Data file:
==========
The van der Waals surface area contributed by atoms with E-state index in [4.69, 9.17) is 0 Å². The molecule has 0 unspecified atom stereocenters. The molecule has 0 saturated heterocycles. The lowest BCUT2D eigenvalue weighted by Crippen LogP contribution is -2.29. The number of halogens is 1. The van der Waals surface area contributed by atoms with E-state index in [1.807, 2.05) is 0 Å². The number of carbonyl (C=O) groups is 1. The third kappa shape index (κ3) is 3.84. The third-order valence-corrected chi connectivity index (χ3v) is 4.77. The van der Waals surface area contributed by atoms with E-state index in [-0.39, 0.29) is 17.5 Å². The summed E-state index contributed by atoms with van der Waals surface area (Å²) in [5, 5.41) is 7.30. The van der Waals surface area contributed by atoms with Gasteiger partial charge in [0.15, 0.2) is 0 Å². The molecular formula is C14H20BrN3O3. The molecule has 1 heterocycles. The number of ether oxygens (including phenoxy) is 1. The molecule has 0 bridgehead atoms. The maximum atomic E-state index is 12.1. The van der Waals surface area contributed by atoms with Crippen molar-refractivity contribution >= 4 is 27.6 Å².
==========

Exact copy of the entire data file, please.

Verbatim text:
The van der Waals surface area contributed by atoms with E-state index in [4.69, 9.17) is 0 Å². The molecule has 0 unspecified atom stereocenters. The molecule has 0 saturated heterocycles. The lowest BCUT2D eigenvalue weighted by Crippen LogP contribution is -2.29. The number of halogens is 1. The van der Waals surface area contributed by atoms with E-state index in [1.807, 2.05) is 0 Å². The number of carbonyl (C=O) groups is 1. The third kappa shape index (κ3) is 3.84. The third-order valence-corrected chi connectivity index (χ3v) is 4.77. The van der Waals surface area contributed by atoms with E-state index in [-0.39, 0.29) is 17.5 Å². The summed E-state index contributed by atoms with van der Waals surface area (Å²) in [5, 5.41) is 7.30. The van der Waals surface area contributed by atoms with Gasteiger partial charge in [0.15, 0.2) is 0 Å². The molecular formula is C14H20BrN3O3. The molecule has 1 heterocycles. The number of ether oxygens (including phenoxy) is 1. The molecule has 0 bridgehead atoms. The maximum atomic E-state index is 12.1. The van der Waals surface area contributed by atoms with Crippen molar-refractivity contribution >= 4 is 27.6 Å².